We played this scene many times, and the characters changed throughout. For much of the game, in this scene, SS was a stodgy, cold, and uncaring, but in this last one he was helping Rosalind pack her things, and sending her off, blubbering. In the midst of his blubbering, he says, "You're going to become the kind of person I hate,"* which turns Rosalind cold, and she has a Soliloquy where her player describes Shakespeare puttering around the stage, with a single lit window in the house showing her mother. She then Soliloquies about how this shouldn't be so hard, it's just a choice, and she's stuck between these two worlds and why are things so wrong? I'm selling it short, because it was absolutely beautiful, and the perfect place for the play to end.

*This, actually, brings in another thing about the game: other than setting scenes, the SS player can do one more thing to get his vision of the play across: create Constraints. These are phrases or descriptions that MUST be included in the scene. The first time the SS player sets a scene, he creates a dialogue Constraint, and every time the scene is played thereafter, SS can create one new constraint by shouting "And that's how it happened!" when someone says/does something he likes. All accumulated constraints must be carried through in each successive iteration of that scene. This quoted Constraint, above, was the very first one that the SS player created in the game. So I, playing SS in this scene, was blubbering and trying to love my daughter, but that Constraint was staring me down, and I had to say the awful thing that would make me reject her and break our relationship.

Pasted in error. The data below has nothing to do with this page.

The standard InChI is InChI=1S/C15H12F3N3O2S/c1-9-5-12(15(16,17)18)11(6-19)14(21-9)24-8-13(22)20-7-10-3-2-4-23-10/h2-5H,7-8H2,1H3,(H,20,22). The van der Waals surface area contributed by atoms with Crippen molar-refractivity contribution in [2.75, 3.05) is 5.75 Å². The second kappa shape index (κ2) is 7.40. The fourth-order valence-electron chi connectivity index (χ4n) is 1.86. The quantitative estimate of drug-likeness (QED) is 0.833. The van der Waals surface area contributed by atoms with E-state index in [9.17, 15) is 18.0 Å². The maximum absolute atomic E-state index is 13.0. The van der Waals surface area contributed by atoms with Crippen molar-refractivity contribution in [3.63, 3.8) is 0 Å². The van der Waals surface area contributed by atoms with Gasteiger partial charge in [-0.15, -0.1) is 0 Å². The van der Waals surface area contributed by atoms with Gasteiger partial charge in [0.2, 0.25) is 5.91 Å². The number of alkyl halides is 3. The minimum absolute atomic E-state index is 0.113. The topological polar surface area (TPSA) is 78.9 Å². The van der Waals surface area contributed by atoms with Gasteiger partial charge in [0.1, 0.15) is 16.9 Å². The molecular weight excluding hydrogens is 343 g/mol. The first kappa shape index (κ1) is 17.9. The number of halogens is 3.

It's beautiful. This is probably a hard thread to read, as I wanted to talk about our game but necessarily had to try to describe how the game works first. Ask me more questions about our specific fiction if you wish; and Joel, Harry, or Tori, please do jump in if you're around.

There's other stuff I didn't talk about; like each new scene that SS sets has to come chronologically before each other scene we've seen. So we start with the relationship breakdown, and then move back in time from there. But SS can jump around to any scene already created--like how in our play the first scene was also the last, but the scene was dramatically different the last time.

Also, I'm very curious what the play experience is like as the Shakespeare role--it seems very different from playing one of the actors. SS is giving his friends direction, and trying to push for a play that helps him figure out his relationship with his daughter (or that vindicates him, or whatever), but he can't communicate any of this! To illustrate this point, let's look at how the game ends: either when all the actors are fed up with SS and how he's not fucking getting it, and they leave. They have to tell him why they're leaving.

Or, the game can end because Shakespeare says it's done. This can either be, "It's done as a play, I'm satisfied, thank you very much," or, "You're never going to get it right, fuck it, it's done!". Thing is, Shakespeare doesn't say which one this is. He just says the play is done, and walks away, no explanation!

I really hope Daniel publishes this game, because people need to see it, people need to play it. I have never done anything like it.